As I was about to leave the Museum I realised there was a gallery on some rather interesting historical facts of the Portuguese life in illustrated paintings and brochures of Art exhibitions of the past.
I found it to be very important particularly for the younger generation who hasn't but heard about disperse facts and not been exposed to them, such as censorship. One of the sketches had been stamped by the Government entity that supervised the publishing process at the time.
My attention was equally drawn to some brochures on Art exhibitions related to the Portuguese painter Amadeo de Sousa Cardoso's exhibition in France and the first Portuguese African colonies' one in early twentieth century.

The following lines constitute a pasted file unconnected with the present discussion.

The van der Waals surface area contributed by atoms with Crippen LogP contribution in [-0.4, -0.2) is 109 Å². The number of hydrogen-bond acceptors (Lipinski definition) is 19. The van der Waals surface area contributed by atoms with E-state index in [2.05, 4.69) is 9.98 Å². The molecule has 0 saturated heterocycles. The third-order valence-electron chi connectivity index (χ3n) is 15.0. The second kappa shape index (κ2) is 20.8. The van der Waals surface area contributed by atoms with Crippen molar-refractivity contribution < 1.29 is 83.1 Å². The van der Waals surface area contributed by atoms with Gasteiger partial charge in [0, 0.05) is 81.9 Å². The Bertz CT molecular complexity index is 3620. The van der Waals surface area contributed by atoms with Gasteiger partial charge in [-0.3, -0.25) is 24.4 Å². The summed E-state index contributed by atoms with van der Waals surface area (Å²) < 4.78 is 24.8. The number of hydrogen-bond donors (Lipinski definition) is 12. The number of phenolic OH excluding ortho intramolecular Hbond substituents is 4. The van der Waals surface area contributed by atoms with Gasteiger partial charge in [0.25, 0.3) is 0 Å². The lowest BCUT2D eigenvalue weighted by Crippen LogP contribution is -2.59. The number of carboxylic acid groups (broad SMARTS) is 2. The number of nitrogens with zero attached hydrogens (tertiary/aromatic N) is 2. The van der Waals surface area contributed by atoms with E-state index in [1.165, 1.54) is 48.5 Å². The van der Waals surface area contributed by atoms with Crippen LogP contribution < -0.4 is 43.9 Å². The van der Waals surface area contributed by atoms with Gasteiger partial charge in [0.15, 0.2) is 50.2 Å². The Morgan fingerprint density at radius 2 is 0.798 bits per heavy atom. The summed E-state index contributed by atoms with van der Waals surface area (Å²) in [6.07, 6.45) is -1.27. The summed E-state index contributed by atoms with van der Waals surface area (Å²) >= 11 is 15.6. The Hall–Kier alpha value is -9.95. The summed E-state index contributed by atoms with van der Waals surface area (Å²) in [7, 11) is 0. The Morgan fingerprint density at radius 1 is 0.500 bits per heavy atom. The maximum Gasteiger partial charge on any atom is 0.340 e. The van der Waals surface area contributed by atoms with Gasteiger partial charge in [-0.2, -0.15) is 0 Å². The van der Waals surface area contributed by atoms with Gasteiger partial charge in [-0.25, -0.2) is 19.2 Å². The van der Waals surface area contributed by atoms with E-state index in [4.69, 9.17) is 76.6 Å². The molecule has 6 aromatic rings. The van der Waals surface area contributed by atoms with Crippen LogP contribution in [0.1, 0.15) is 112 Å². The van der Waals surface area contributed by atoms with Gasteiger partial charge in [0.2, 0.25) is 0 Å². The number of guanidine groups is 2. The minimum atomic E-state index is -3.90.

Gouache and graphite on paper - 1922 by Jorge Barradas.
Ink and grafite on paper - 1933 - by Bernardo Marques - (censored by the government for publication purposes, as seen on the right hand side).
Liberdade, Igualdade e Fraternidade (Freedom, Equality and Fraternity) - 1922 - ink, wash and gouache on paper by Jorge Barradas (left). Portuguese illustration - 1922 - ink, wash and gouache on paper by António Soares (right).
Portrait of the Portuguese writer Maria da Graça Freire - 1958 by Eduardo Mata (left). Untitled - 1947 by Cipriano Dourado (right).
I then came across four 1975 gouache on paper paintings from the series of Portuguese Folk Stories by Paula Rego, as well as some of her sketches.
A map which depicted the number of Portuguese overseas colonies brought back primary school memories. The map we had to virtually "memorise" as young children, so as not to forget the importance of Portugal and the role it played in the world, was there right in front of me ... it made me "shiver" as it used to before. Close to it stood another one stating Portugal is not a small country ... (I wonder what we could showcase now!...)